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Saudi Journal of Kidney Diseases and Transplantation
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Year : 2016  |  Volume : 27  |  Issue : 4  |  Page : 823-824
The onconephrology: Our experience in cancer patients

1 Department of Nephrology-Dialysis, Civico and Di Cristina Hospital, Palermo, Italy
2 Department of Oncological Medicine, Civico and Di Cristina Hospital, Palermo, Italy

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Date of Web Publication5-Jul-2016

How to cite this article:
Li Cavoli G, Rondello G, Li Cavoli TV, Rotolo U. The onconephrology: Our experience in cancer patients. Saudi J Kidney Dis Transpl 2016;27:823-4

How to cite this URL:
Li Cavoli G, Rondello G, Li Cavoli TV, Rotolo U. The onconephrology: Our experience in cancer patients. Saudi J Kidney Dis Transpl [serial online] 2016 [cited 2022 Aug 7];27:823-4. Available from: https://www.sjkdt.org/text.asp?2016/27/4/823/185282
To the Editor,

Onconephrology, new medical discipline rapidly growing in recent years, studies the interrelations between cancer and kidney diseases. Our experience: from 2004 to 2014, among 3000 outpatients in Oncological Medicine Department in Palermo, Italy, we performed a collaborative relationship between oncologists and nephrologists to minimize renal complications. The malignancies more frequently treated were breast cancer, lung cancer, and colon cancer. Like other reports [1],[2] also in our experience chronic kidney disease (CKD) was very common in cancer patients. The most of these subjects (80%) had a reduced glomerular filtration rate. The prevalence of Stage 2-5 CKD, excluding patients on chronic dialysis, was high and, respectively, 40%, 25%, 13%, and 2%. This distribution reflects the higher prevalence of cancer in elderly patients. Based on the modification of diet in renal disease (MDRD) and CKD-epidemiology formulas, we routinely applied the dose adjustment of medications for prevailing glomerular filtrate rate to optimize drug exposure and reduce the risk of side effects. Because of formal data on renal or dialysis clearance for the most of the anticancer drug are scarce and often incomplete and few studies are available to validate the dosing recommendations, we determined individually the treatment protocol for patients on long-term hemodialysis. Subjects with malignancies are prone to acute kidney injury (AKI) as a consequence of both their underlying disease and its treatment. Acute renal failure is reported to occur in up of 50% critically ill neoplastic subjects. [3],[4] Moreover, in our experience, kidney cancer, multiple myeloma, and liver cancer had the highest one-year risks of AKI. In the past years, in patients starting chemotherapy, there was a high incidence of prerenal azotemia but in recent years, correction of volume depletion prevented this mechanism of kidney damage. Nephrotoxicity remains a vexing complication of chemotherapeutic agents but discontinuation of therapy and effective volume management often readily reverses the renal failure. After the use of chemotherapeutic agents (cisplatin, ifosfamide, and methotrexate), we saw seven cases of AKI; in four cases needed dialysis, but all cases recovered renal function. Not all patients exposed to nephrotoxic chemotherapeutic agents develop kidney injury suggesting the presence of several factors that enhance patient risk for nephrotoxicity. Nausea, vomiting, and diarrhea often produce fluid and electrolytes abnormalities in patients with malignancies on chemotherapy. Doshi et al reported hyponatremia in nearly 50% of hospitalized patients with cancer. [5] During the observed period, we identified 20 cases of fluid, electrolytes, and acid-base disturbances, due to myelomaor drug-induced tubulopathy. Never we observed severe (<120 mEq/L) hyponatremia; moderate (129-120 mEq/L) hyponatremia was treated successfully with saline solution infusion likewise to that in noncancer settings. Hypercalcemia, unrelated to osteolytic metastases, was a rare abnormality (five cases) and responded favorably to saline infusion, steroid, and bisphosphonates. We did not observe glomerulopathy as a paraneoplastic syndrome; we observed 10 cases of hypertrophic pulmonary osteoarthropathy (digital clubbing) in lung cancer and two cases of tumor lysis syndrome in hematological malignancies.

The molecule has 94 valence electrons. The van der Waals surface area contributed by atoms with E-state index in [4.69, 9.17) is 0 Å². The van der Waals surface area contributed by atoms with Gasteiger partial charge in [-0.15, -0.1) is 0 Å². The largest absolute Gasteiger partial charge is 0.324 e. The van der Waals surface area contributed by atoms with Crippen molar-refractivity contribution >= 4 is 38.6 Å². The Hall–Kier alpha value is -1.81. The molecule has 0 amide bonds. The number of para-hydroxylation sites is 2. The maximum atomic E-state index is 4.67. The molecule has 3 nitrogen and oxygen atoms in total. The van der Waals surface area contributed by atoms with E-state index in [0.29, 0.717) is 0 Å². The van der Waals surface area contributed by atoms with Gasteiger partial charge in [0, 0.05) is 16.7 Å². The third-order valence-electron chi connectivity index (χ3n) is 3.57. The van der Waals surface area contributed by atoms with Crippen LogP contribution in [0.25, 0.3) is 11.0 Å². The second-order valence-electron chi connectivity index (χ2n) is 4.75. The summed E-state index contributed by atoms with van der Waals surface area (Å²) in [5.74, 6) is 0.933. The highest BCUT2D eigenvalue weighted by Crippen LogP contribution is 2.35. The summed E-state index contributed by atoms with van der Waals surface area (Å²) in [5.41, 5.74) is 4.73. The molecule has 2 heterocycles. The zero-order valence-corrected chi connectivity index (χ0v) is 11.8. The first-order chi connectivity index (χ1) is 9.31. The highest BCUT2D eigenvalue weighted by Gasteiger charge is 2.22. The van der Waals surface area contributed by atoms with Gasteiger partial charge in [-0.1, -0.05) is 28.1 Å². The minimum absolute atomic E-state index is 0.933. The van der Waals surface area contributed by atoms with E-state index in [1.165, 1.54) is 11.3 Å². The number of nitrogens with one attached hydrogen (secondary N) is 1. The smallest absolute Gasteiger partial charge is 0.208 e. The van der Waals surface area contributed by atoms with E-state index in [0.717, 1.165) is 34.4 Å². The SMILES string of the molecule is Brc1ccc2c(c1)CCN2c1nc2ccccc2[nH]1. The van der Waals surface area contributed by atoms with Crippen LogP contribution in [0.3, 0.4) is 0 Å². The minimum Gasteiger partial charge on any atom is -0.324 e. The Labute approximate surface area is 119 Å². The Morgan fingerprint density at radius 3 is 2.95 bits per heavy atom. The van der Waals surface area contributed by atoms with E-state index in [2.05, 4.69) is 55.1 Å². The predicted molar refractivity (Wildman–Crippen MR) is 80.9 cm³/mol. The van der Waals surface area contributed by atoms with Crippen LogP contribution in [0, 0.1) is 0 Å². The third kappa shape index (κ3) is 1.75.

In summary, in our experience the collaborative relationship between oncologists and nephrologists has increased cancer cure rate and survival time in cancer patients with renal abnormalities.

Conflict of interest: None declared.

   References Top

Sahni V, Choudhury D, Ahmed Z. Chemotherapy-associated renal dysfunction. Nat Rev Nephrol 2009;5:450-62.  Back to cited text no. 1
Perazella MA, Moeckel GW. Nephrotoxicity from chemotherapeutic agents: Clinical manifestations, pathobiology, and prevention/therapy. Semin Nephrol 2010;30:570-81.  Back to cited text no. 2
Lameire NH, Flombaum CD, Moreau D, Ronco C. Acute renal failure in cancer patients. Ann Med 2005;37:13-25.  Back to cited text no. 3
Lam AQ, Humphreys BD. Onco-nephrology: AKI in the cancer patient. Clin J Am Soc Nephrol 2012;7:1692-700.  Back to cited text no. 4
Doshi SM, Shah P, Lei X, Lahoti A, Salahudeen AK. Hyponatremia in hospitalized cancer patients and its impact on clinical outcomes. Am J Kidney Dis 2012;59:222-8.  Back to cited text no. 5

Correspondence Address:
Dr. Gioacchino Li Cavoli
Department of Nephrology-Dialysis, Civico and Di Cristina Hospital, Palermo
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Source of Support: None, Conflict of Interest: None

DOI: 10.4103/1319-2442.185282

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